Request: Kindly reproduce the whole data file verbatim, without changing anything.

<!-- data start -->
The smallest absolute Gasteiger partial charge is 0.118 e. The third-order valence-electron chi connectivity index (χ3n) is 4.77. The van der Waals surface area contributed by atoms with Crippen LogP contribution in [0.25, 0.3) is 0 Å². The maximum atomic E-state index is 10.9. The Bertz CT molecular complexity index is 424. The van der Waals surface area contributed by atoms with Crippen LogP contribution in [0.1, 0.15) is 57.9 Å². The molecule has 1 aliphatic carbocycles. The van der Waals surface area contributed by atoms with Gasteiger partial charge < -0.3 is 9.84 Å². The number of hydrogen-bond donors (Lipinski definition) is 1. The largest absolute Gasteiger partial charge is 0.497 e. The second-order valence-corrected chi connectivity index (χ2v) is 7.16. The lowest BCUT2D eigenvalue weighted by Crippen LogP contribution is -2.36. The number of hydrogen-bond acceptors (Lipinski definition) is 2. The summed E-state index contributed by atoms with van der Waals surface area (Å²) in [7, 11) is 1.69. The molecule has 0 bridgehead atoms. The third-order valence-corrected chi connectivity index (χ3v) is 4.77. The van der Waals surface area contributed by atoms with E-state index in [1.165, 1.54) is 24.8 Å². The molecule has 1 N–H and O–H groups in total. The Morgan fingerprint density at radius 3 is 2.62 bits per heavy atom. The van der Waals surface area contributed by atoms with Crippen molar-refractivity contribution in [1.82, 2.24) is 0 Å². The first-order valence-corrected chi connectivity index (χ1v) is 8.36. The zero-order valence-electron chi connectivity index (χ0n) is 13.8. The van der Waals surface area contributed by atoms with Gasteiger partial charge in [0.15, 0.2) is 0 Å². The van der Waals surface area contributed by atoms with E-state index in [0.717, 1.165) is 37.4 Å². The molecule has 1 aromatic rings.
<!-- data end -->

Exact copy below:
The smallest absolute Gasteiger partial charge is 0.118 e. The third-order valence-electron chi connectivity index (χ3n) is 4.77. The van der Waals surface area contributed by atoms with Crippen LogP contribution in [0.25, 0.3) is 0 Å². The maximum atomic E-state index is 10.9. The Bertz CT molecular complexity index is 424. The van der Waals surface area contributed by atoms with Crippen LogP contribution in [0.1, 0.15) is 57.9 Å². The molecule has 1 aliphatic carbocycles. The van der Waals surface area contributed by atoms with Gasteiger partial charge < -0.3 is 9.84 Å². The number of hydrogen-bond donors (Lipinski definition) is 1. The largest absolute Gasteiger partial charge is 0.497 e. The second-order valence-corrected chi connectivity index (χ2v) is 7.16. The lowest BCUT2D eigenvalue weighted by Crippen LogP contribution is -2.36. The number of hydrogen-bond acceptors (Lipinski definition) is 2. The summed E-state index contributed by atoms with van der Waals surface area (Å²) in [7, 11) is 1.69. The molecule has 0 bridgehead atoms. The third-order valence-corrected chi connectivity index (χ3v) is 4.77. The van der Waals surface area contributed by atoms with E-state index in [1.165, 1.54) is 24.8 Å². The molecule has 1 N–H and O–H groups in total. The Morgan fingerprint density at radius 3 is 2.62 bits per heavy atom. The van der Waals surface area contributed by atoms with Crippen molar-refractivity contribution in [1.82, 2.24) is 0 Å². The first-order valence-corrected chi connectivity index (χ1v) is 8.36. The zero-order valence-electron chi connectivity index (χ0n) is 13.8. The van der Waals surface area contributed by atoms with Gasteiger partial charge in [0.15, 0.2) is 0 Å². The van der Waals surface area contributed by atoms with E-state index in [0.717, 1.165) is 37.4 Å². The molecule has 1 aromatic rings.